I went through the process of obtaining data from six professional journal articles. I have concluded that there are two dominant variables, family and peer relationships, along with multiple other variables; which may heighten the risk for drug use in adolescents between the ages of fourteen and seventeen over the past ten years. The other supporting variables are age, gender, ethnicity and victimization. But the two most important variables in determining drug use in teens are their peer and family relationships. Introduction:
Drug use has become more popular among adolescents between the ages of fourteen to seventeen years of age over the past ten years. "A National Institute Drug Abuse review of the last ten years of research on drug abuse shows that adolescent drug abuse rose sharply between 1992 and 1996" (Alcoholism Report 1998). If we can target the causes to this on going dilemma we may begin to take some precautions and decrease the risky behaviors of today's and future teens. A user is defined as someone who has used illegal drugs or alcohol more than five times.
In recent years teen drug use has increased due to multiple variables. Methodology: I am a student at Fairport Senior High School writing a thesis paper for a SUPA Sociology class. I have used secondary analysis and synthesis to support a thesis. The secondary analysis was of nine professional journal articles written about increased drug use factors. I read, highlighted and annotated each article and pulled information from each to support my thesis. Environmental Variables: Peer Influence
If problems in formation of a personal identity persist, drug use may become their escape. Adolescence is a time when the majority of teens will experience their first exposure to drugs and/ or alcohol, if one ever makes the choice to experiment with drugs (Zoccolillo 1999). A person's teen years are also a time for identity development. Their social environment is closely linked to possible drug addiction (Leshner 1999). Peers are a teen's life, the bonds made between one another are very strong, and drug use may be another let out for a poor ability to bond with others.
"Peer influences have been found to be among the strongest predictors of drug use during adolescence, and they represent a key contrast in numerous theories of the etiology and maintenance of adolescents' drug use. It has been suggested that peer variables not only dominate the prediction of drug use but mediate the effects of other variables" (Farrell, White 1998). The group of peers one does associate with will have a great impact on the individual based on the group's behavior and drug norms.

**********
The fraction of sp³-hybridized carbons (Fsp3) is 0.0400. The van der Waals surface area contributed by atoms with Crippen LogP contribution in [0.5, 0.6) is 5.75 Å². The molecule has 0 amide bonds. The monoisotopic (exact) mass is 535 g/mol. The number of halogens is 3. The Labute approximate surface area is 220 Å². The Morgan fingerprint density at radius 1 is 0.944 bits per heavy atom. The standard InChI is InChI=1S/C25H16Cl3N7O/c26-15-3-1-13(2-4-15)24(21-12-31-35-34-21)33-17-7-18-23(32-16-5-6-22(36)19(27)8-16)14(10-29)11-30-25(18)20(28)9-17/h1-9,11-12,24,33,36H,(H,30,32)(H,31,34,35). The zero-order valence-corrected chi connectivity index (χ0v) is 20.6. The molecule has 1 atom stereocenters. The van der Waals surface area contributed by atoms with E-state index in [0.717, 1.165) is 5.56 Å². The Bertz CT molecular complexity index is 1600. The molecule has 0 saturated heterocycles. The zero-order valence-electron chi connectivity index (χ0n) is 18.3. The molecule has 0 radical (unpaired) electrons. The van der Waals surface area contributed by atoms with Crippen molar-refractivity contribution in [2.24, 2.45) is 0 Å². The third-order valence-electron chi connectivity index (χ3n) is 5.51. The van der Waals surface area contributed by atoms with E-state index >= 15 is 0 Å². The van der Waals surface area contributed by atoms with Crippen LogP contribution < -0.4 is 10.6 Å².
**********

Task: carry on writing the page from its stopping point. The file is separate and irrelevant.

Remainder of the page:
Negative peer bonding will increase the risk for teen drug use. Negative peer bonding is when an individual feels they aren't accepted, or have difficulty fitting in with their peers. The risk for drug use is only present if the bonds between the individual and the group, or family is weak. If a teen's family relationship is not strong, he may turn to their peers for support. If the friends that he is turning to are users, they will influence the individual to begin to use because he is in an environment where using is accepted.
Also, adolescents will be more adept to use because he can turn to his peers to side with him and make him feel more confident about himself. This process of turning to your peers for acceptance and reassurance is not only increasing risks for drug use, but it is also deteriorating family bonds, which is another variable for increased substance use. If the peer group, in which an individual associates with, has behavioral patterns of frequent drug use that person may be in a high-risk situation for possible drug use himself. Frequent drug use is present in many youth's everyday activities.
"More than 70% reported going to school high on drugs, and the majority reported playing sports while high and using drugs in the morning" (Zoccolillo 1999). This percentage is of high school students with a mean age of 15. 7 years. It has been found that a high number of students involve drugs in two or more of their daily routines such as school, sports, and other recreational activities. Peers assist in identity formation of teens. Their influence is one of the strongest to predict whether or not an individual will or will not use drugs.
Peers are the first to introduce drugs into one's life and support the use. If the identity of an adolescent has been accepted by a group of teens that are involved in drug use, then the possibilities are much greater for the individual to begin, or continue using because of the pressure put on them by their peers (Farrell 1998). The more someone associates with a specific group of individuals who use, is offered drugs, and is accepted by this group for identity support the more likely it is that they will become a user.